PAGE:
Ramen is a culinary canvas. Not governed by strict washoku food rules, chefs can experiment with colors and ingredients. It’s food of the common man and woman, it’s a sobering bowl for tipsy diners after midnight and it can also be a Michelin-starred work of art.

Between beloved classics such as miso or tonkotsu pork ramen and the dubious chocolate ramen concoctions popping up around Valentine’s Day, there are some creative bowls of noodles that are a gourmet’s dream. We have selected the five most unique ramen in Tokyo that look like magic and taste like it too.

1. Vegan Ramen Uzu at teamLab Planets

All the ramen dishes at teamLab Planets are a work of art and not only because they are part of a museum and can be eaten surrounded by art in several spots. You can eat ramen inside the Reversible Rotation – Non-Objective Space (ticket needed), or at the Table of Sky, looking at the Fire artwork space, sitting on the One Stroke Bench. And what’s in your bowl is gastronomic art for all senses. All ingredients are carefully selected, the flour for noodles is from Hokkaido and Miyazaki, while the broth is simmered for at least 12 hours.

The spicy miso ramen blends miso and sesame for a rich silky taste, while the ‘fire’ version packs a lot more chili. Upping the creativity, the matcha ramen has tea, kelp and shiitake working together for a flavorful broth. The soy ramen is the underdog here, with a plainer look, but it’s an umami bomb thanks to the grilled tomato. It’s one of the best bowls in general.

Vegan soy ramen

However, the main star is the edible flower ramen served chilled in a glass bowl. It’s like an ikebana you don’t want to eat at first, but it’s worth getting down to that nutty delicious broth. This ramen is served with a glass of cold green tea, meant to be drank as you eat as it results in an even more elevated culinary experience.

This is the only Tokyo location of the famous Uzu ramen from Kyoto. You don’t need to have tickets to teamLab Planets to eat Uzu ramen. For more details check the official website.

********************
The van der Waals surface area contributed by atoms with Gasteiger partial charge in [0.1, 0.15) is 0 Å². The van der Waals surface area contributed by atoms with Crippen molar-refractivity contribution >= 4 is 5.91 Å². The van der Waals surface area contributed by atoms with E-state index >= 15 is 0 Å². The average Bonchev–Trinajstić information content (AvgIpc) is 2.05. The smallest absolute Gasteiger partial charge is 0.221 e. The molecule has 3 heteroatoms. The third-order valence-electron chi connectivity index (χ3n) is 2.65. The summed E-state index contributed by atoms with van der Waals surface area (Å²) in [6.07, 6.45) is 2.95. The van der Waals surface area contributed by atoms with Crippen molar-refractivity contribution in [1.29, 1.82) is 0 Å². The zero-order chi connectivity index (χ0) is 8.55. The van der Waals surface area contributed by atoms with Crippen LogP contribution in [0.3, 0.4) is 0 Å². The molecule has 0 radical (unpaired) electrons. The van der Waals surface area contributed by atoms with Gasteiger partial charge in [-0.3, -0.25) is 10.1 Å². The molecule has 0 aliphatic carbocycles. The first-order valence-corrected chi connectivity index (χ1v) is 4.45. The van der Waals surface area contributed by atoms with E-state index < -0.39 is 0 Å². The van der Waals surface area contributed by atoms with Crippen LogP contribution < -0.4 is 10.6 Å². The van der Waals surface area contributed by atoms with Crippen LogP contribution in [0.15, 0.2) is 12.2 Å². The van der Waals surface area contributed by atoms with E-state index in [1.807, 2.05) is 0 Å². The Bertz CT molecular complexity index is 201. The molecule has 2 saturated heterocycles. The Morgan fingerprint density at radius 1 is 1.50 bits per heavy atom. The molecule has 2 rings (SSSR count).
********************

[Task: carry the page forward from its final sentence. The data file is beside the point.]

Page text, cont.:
Honorable Mentions: Kyushu Jangara Ramen in Harajuku and Afuri Ramen (multiple locations)

These ramen shops have great vegan options too and are both known for their yuzu citrus-flavored ramen bowls.

Photo by Lisa Knight

2. Kipposhi Ramen

Looking at it, you would think this might be a tasteless gimmick. However, it doesn’t taste blue nor artificial. It is, in fact, a delicious bright chicken paitan soup. Kipposhi’s chef has a technique for making a clarified transparent chicken broth that is then dyed naturally with secret ingredients, possibly from the edible algae family. The noodles are thin and springy, the chicken topping is simple and soft and both are complemented perfectly by the egg.

This ramen shop also has a more classic chicken ramen. Occasionally, there are seasonal experimental bowls such as peach ramen with fruit slices, chocolate ramen, green muscat grape ramen, grapefruit ramen and so on. For more details check their official website.


Honorable Mention: Papapapapineapple Ramen

We’ve already established that fruit goes well with savory. This ramen shop in Machida knows that and their superstar pineapple ramen has appealed to many diners. They recently put Babababanana Ramen on the menu, but we have yet to try it.